by Ana Garcia Puyol (MDes ’14)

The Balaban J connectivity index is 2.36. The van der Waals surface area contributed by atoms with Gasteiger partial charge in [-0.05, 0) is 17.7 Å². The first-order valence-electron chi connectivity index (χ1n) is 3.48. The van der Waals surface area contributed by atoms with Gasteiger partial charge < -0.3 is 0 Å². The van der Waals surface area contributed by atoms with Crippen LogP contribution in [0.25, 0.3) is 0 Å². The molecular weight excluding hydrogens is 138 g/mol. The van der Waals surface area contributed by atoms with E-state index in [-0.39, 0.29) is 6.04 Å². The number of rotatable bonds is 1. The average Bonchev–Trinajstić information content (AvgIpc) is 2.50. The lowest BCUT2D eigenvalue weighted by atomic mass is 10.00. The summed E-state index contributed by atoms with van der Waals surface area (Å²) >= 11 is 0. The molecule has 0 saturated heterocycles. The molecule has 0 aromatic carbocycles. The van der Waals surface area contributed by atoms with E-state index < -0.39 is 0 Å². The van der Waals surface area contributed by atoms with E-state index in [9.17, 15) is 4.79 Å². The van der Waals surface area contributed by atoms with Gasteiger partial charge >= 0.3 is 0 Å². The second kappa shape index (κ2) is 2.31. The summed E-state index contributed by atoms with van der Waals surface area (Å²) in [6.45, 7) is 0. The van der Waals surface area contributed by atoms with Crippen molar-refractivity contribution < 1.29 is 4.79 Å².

This thesis focuses on the creation of a digital workflow that uses computational design tools to automate the generation of planar reciprocal frame (RF) structures. This research work covers the structural behavior of linear members present in conventional reciprocal frames and develops those designed with planar elements. While similar elongated bars are populated over a surface on the first, local material differentiation of the framework is introduced in the latter by reading the results of an overall structural analysis of the assembly and a multiple load-case study of each member. The boards can be mass-customized according to their position and function within the structure. Strategies for visual comfort are also presented. Designed using optimization algorithms, RF structures incorporate notching techniques to accomplish joinery, minimizing the use of custom metal connections. The three-dimensional nature of the intersections between members is conceived computationally taking into consideration the constraints of the fabrication process, where the elements are manufactured by means of a six-axis robot.